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A lot of black voters don't support Democrats

We're back at that stage in the discourse cycle where some leftists threaten to withhold their votes from Democrats - and Democratic loyalists, in turn, accuse them of white privilege. The argument here is that black voters overwhelmingly support Democrats, and that white people only have the luxury to withhold their vote because they have less at stake.

There are a lot of problems with this argument, but here I just want to concisely take on the very first premise: that black voters overwhelmingly support Democrats. A few data points:
  1. The US Census Bureau reports that black voter turnout dropped to 59.6% in 2016.
  2. Exit polls show that 89% of black voters who turned out backed the Democrat.
  3. Felony disenfranchisement impacts about 7.4% of voting age black voters.
  4. Other forms of disenfranchisement - onerous registration and identification laws and tactical polling station closures and relocations, for example - are notoriously difficult to quantify systematically, but need to be noted.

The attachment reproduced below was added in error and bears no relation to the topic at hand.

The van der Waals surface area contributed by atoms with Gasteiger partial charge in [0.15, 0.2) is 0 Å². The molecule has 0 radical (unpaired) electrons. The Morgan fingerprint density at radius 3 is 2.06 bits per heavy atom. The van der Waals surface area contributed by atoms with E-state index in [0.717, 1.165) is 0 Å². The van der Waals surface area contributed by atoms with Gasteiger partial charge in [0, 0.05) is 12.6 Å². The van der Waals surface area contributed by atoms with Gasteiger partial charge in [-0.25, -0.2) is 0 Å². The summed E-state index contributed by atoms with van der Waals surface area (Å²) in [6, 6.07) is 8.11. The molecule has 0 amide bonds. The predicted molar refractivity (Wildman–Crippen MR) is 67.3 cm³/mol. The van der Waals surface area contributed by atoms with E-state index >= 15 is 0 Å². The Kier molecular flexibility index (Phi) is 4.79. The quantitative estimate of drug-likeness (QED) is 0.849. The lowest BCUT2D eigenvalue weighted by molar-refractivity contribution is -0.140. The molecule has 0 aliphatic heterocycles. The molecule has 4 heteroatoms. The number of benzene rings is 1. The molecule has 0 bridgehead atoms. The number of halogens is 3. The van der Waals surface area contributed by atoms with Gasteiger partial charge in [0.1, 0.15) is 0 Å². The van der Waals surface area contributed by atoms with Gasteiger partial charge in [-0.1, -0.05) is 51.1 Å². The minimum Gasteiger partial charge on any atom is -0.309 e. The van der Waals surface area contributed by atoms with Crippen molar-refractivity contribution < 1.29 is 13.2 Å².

With these four considerations in mind, we can make a pretty simple chart:

We can only say for certain that a slight minority of voting age black Americans supported Democrats in 2016. If we assume that disenfranchised black felons would break like other black voters for Democrats, that adds another 6.6%, bringing the total up to a majority 55.71%.

So the decisive question is how many non-felon black voters wanted to vote but were prevented by other voter suppression tactics. Simply put, the systematic data we would need to pinpoint that number just isn't there. To place this in perspective, 37.41% of the voting age black population means about 12 million votes; in 2012, the ACLU estimated that voter suppression probably impacted about 5 million votes total. So if we assume similar figures for 2016, and assume that all of the votes suppressed were black votes, that still leaves about 20% of black voters who voluntarily stayed at home. One can quibble with that figure, but it seems plausible to me.